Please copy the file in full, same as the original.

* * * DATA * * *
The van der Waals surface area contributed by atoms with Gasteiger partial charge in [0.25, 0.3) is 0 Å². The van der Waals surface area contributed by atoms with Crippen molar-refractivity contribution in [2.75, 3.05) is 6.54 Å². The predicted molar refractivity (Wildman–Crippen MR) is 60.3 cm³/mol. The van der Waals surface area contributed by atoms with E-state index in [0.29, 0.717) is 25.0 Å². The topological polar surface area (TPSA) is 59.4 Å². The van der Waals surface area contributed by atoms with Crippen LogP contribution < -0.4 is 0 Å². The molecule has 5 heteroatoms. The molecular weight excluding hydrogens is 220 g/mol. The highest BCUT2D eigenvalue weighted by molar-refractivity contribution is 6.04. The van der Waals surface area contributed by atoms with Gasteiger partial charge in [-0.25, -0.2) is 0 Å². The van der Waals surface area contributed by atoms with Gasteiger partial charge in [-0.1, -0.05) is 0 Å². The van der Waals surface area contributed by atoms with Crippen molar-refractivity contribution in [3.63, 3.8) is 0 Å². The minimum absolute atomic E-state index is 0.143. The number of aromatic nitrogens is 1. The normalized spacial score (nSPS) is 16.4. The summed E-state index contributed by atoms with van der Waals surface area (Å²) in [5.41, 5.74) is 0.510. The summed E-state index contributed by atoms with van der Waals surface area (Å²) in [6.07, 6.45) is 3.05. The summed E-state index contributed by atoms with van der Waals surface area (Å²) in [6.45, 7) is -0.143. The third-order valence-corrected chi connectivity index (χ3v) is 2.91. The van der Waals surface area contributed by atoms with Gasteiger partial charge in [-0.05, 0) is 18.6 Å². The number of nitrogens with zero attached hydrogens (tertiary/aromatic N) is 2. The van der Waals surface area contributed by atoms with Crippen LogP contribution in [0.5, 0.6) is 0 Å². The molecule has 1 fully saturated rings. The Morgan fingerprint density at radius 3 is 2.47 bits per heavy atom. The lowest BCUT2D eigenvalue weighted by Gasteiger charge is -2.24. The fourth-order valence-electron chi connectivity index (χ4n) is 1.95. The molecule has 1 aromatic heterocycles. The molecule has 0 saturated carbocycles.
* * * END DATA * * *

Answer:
The van der Waals surface area contributed by atoms with Gasteiger partial charge in [0.25, 0.3) is 0 Å². The van der Waals surface area contributed by atoms with Crippen molar-refractivity contribution in [2.75, 3.05) is 6.54 Å². The predicted molar refractivity (Wildman–Crippen MR) is 60.3 cm³/mol. The van der Waals surface area contributed by atoms with E-state index in [0.29, 0.717) is 25.0 Å². The topological polar surface area (TPSA) is 59.4 Å². The van der Waals surface area contributed by atoms with Crippen LogP contribution < -0.4 is 0 Å². The molecule has 5 heteroatoms. The molecular weight excluding hydrogens is 220 g/mol. The highest BCUT2D eigenvalue weighted by molar-refractivity contribution is 6.04. The van der Waals surface area contributed by atoms with Gasteiger partial charge in [-0.25, -0.2) is 0 Å². The van der Waals surface area contributed by atoms with Gasteiger partial charge in [-0.1, -0.05) is 0 Å². The van der Waals surface area contributed by atoms with Crippen molar-refractivity contribution in [3.63, 3.8) is 0 Å². The minimum absolute atomic E-state index is 0.143. The number of aromatic nitrogens is 1. The normalized spacial score (nSPS) is 16.4. The summed E-state index contributed by atoms with van der Waals surface area (Å²) in [5.41, 5.74) is 0.510. The summed E-state index contributed by atoms with van der Waals surface area (Å²) in [6.07, 6.45) is 3.05. The summed E-state index contributed by atoms with van der Waals surface area (Å²) in [6.45, 7) is -0.143. The third-order valence-corrected chi connectivity index (χ3v) is 2.91. The van der Waals surface area contributed by atoms with Gasteiger partial charge in [-0.05, 0) is 18.6 Å². The number of nitrogens with zero attached hydrogens (tertiary/aromatic N) is 2. The van der Waals surface area contributed by atoms with Crippen LogP contribution in [0.5, 0.6) is 0 Å². The molecule has 1 fully saturated rings. The Morgan fingerprint density at radius 3 is 2.47 bits per heavy atom. The lowest BCUT2D eigenvalue weighted by Gasteiger charge is -2.24. The fourth-order valence-electron chi connectivity index (χ4n) is 1.95. The molecule has 1 aromatic heterocycles. The molecule has 0 saturated carbocycles.